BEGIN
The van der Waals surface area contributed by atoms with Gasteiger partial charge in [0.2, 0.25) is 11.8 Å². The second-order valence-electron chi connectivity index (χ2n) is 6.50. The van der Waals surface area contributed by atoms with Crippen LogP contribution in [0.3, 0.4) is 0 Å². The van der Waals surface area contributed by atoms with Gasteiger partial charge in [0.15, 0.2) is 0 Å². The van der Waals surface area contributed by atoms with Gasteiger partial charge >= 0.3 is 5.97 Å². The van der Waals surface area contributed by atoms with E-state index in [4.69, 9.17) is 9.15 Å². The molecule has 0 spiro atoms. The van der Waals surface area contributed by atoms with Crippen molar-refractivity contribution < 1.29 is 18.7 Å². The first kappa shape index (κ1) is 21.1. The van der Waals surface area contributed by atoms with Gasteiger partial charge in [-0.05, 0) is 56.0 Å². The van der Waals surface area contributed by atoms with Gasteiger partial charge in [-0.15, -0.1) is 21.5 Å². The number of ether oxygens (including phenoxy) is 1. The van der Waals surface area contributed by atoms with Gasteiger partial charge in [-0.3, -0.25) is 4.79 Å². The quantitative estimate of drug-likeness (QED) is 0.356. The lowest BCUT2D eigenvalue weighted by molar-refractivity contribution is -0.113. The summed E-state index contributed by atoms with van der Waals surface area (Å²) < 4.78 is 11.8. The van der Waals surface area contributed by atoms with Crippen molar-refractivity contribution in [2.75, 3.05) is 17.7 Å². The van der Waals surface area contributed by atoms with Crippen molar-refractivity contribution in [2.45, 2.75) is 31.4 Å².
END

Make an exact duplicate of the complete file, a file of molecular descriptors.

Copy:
The van der Waals surface area contributed by atoms with Gasteiger partial charge in [0.2, 0.25) is 11.8 Å². The second-order valence-electron chi connectivity index (χ2n) is 6.50. The van der Waals surface area contributed by atoms with Crippen LogP contribution in [0.3, 0.4) is 0 Å². The van der Waals surface area contributed by atoms with Gasteiger partial charge in [0.15, 0.2) is 0 Å². The van der Waals surface area contributed by atoms with Gasteiger partial charge >= 0.3 is 5.97 Å². The van der Waals surface area contributed by atoms with E-state index in [4.69, 9.17) is 9.15 Å². The molecule has 0 spiro atoms. The van der Waals surface area contributed by atoms with Crippen molar-refractivity contribution < 1.29 is 18.7 Å². The first kappa shape index (κ1) is 21.1. The van der Waals surface area contributed by atoms with Gasteiger partial charge in [-0.05, 0) is 56.0 Å². The van der Waals surface area contributed by atoms with Gasteiger partial charge in [-0.15, -0.1) is 21.5 Å². The number of ether oxygens (including phenoxy) is 1. The van der Waals surface area contributed by atoms with Gasteiger partial charge in [-0.3, -0.25) is 4.79 Å². The quantitative estimate of drug-likeness (QED) is 0.356. The lowest BCUT2D eigenvalue weighted by molar-refractivity contribution is -0.113. The summed E-state index contributed by atoms with van der Waals surface area (Å²) < 4.78 is 11.8. The van der Waals surface area contributed by atoms with Crippen molar-refractivity contribution in [2.75, 3.05) is 17.7 Å². The van der Waals surface area contributed by atoms with Crippen molar-refractivity contribution in [2.45, 2.75) is 31.4 Å².